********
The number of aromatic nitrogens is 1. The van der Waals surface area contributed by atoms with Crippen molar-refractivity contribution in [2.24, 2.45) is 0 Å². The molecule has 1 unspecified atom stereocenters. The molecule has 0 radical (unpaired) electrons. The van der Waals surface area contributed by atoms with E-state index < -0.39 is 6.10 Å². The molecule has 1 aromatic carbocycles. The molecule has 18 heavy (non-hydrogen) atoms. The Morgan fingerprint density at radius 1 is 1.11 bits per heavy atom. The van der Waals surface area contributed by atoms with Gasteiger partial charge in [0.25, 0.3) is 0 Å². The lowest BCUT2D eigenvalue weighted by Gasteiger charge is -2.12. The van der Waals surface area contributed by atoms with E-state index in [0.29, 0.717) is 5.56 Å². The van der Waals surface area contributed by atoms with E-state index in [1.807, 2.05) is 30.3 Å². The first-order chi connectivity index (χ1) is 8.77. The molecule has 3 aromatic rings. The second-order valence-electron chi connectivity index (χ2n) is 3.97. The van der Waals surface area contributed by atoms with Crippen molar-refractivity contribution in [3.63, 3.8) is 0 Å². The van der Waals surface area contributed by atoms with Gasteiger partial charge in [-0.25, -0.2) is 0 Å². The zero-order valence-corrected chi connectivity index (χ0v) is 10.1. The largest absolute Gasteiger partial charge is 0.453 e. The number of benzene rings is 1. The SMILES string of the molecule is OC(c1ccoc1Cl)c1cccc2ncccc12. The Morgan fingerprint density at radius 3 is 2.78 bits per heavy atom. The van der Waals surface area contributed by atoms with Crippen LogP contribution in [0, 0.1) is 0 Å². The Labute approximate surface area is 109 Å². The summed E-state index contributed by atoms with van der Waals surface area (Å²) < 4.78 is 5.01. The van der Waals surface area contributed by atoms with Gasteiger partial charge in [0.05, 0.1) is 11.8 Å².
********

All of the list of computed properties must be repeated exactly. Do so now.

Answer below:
The number of aromatic nitrogens is 1. The van der Waals surface area contributed by atoms with Crippen molar-refractivity contribution in [2.24, 2.45) is 0 Å². The molecule has 1 unspecified atom stereocenters. The molecule has 0 radical (unpaired) electrons. The van der Waals surface area contributed by atoms with E-state index < -0.39 is 6.10 Å². The molecule has 1 aromatic carbocycles. The molecule has 18 heavy (non-hydrogen) atoms. The Morgan fingerprint density at radius 1 is 1.11 bits per heavy atom. The van der Waals surface area contributed by atoms with Gasteiger partial charge in [0.25, 0.3) is 0 Å². The lowest BCUT2D eigenvalue weighted by Gasteiger charge is -2.12. The van der Waals surface area contributed by atoms with E-state index in [0.29, 0.717) is 5.56 Å². The van der Waals surface area contributed by atoms with E-state index in [1.807, 2.05) is 30.3 Å². The first-order chi connectivity index (χ1) is 8.77. The molecule has 3 aromatic rings. The second-order valence-electron chi connectivity index (χ2n) is 3.97. The van der Waals surface area contributed by atoms with Crippen molar-refractivity contribution in [3.63, 3.8) is 0 Å². The van der Waals surface area contributed by atoms with Gasteiger partial charge in [-0.25, -0.2) is 0 Å². The zero-order valence-corrected chi connectivity index (χ0v) is 10.1. The largest absolute Gasteiger partial charge is 0.453 e. The number of benzene rings is 1. The SMILES string of the molecule is OC(c1ccoc1Cl)c1cccc2ncccc12. The Morgan fingerprint density at radius 3 is 2.78 bits per heavy atom. The van der Waals surface area contributed by atoms with Crippen LogP contribution in [0, 0.1) is 0 Å². The Labute approximate surface area is 109 Å². The summed E-state index contributed by atoms with van der Waals surface area (Å²) < 4.78 is 5.01. The van der Waals surface area contributed by atoms with Gasteiger partial charge in [0.05, 0.1) is 11.8 Å².